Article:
While I can’t deny the sleaze factor of our next story, I’ve got to admire the entrepreneurial spirit therein. There is real adaptability in combining tech with a remarkable lack of ethics or even standards and applying it to the I-want-it-now retail mindset.
A nurse of (charitably) dubious qualification has used Google to establish a bunch of virtual urgent care clinics, none of which actually exist, in Arizona, and some of which are attached to a Georgia LLC. You can’t get in to be seen, but you can get texts back and forth from a “doctor”, who will call in prescriptions and bill you for a hefty “diagnosis fee.” Simple, right?
Of course, you aren’t actually seeing a physician, so the value of your prescriptions may vary from worthless to dangerous, with no chance for any useful follow-up evaluation if the initial throw misses.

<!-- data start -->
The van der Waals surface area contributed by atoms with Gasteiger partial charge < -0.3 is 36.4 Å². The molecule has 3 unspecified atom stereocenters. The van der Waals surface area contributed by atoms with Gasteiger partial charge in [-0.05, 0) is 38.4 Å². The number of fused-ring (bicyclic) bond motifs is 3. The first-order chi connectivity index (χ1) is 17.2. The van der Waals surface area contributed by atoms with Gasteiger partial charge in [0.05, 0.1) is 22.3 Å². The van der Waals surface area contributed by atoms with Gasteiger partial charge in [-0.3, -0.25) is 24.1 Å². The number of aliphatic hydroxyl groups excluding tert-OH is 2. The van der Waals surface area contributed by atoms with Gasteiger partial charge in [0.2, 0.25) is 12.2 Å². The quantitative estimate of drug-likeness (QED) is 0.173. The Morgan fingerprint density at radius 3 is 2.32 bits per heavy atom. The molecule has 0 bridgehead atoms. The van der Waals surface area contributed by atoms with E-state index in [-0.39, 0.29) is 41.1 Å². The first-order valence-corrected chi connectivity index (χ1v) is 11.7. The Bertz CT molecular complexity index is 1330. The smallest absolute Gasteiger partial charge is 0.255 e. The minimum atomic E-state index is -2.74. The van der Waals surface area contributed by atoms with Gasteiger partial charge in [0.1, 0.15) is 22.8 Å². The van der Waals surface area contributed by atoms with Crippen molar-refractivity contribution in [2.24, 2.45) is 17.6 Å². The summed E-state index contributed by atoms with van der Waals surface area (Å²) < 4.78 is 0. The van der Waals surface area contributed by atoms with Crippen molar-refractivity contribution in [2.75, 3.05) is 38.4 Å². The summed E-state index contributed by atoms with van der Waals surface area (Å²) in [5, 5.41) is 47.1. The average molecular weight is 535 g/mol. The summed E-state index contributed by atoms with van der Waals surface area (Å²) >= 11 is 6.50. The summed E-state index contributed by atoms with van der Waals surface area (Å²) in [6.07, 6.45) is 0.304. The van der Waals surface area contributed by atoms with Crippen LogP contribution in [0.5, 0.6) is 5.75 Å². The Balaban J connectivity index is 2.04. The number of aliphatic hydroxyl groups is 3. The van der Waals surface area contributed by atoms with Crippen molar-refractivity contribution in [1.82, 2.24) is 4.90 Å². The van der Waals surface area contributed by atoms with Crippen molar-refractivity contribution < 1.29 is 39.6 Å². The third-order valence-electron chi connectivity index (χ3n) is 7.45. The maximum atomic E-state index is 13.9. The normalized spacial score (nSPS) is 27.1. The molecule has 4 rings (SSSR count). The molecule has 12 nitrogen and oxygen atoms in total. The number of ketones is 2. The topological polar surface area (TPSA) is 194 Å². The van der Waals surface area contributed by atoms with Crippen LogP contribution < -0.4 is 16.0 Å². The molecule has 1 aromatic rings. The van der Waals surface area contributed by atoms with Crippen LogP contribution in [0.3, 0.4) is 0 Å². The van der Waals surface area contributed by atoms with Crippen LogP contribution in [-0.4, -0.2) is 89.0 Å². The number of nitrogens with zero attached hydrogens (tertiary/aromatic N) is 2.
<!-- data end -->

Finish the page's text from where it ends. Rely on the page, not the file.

The nurse in question is receiving scrutiny from the Arizona Board of Nursing for exceeding her authority. But I wonder, did she even write these scripts, or was her name and license merely used as a front by some other party, setting up short lifespan virtual clinics” with as much longevity and traceability as prepaid cell phones? Technology has moved fly-by-night pill dispensing from car trunks to low overhead, shadowy maps with the permanence of a mayfly. Google is supposedly hot on the algorithmic trail in removing fraudulent business listings, but is that really their fault?
I’m not outraged over the gypsy pill purveyors, nor do I care if a state nursing board collects a scalp. I have no sympathy for the board rep’s self-righteous statement, “If you don’t have the education to prescribe, you’re putting the public at risk.”
If someone bought a pair of hot speakers out of a van in a grocery store parking lot, would any of us feel sorry for them if they didn’t work? The same principle applies here: let the buyer beware.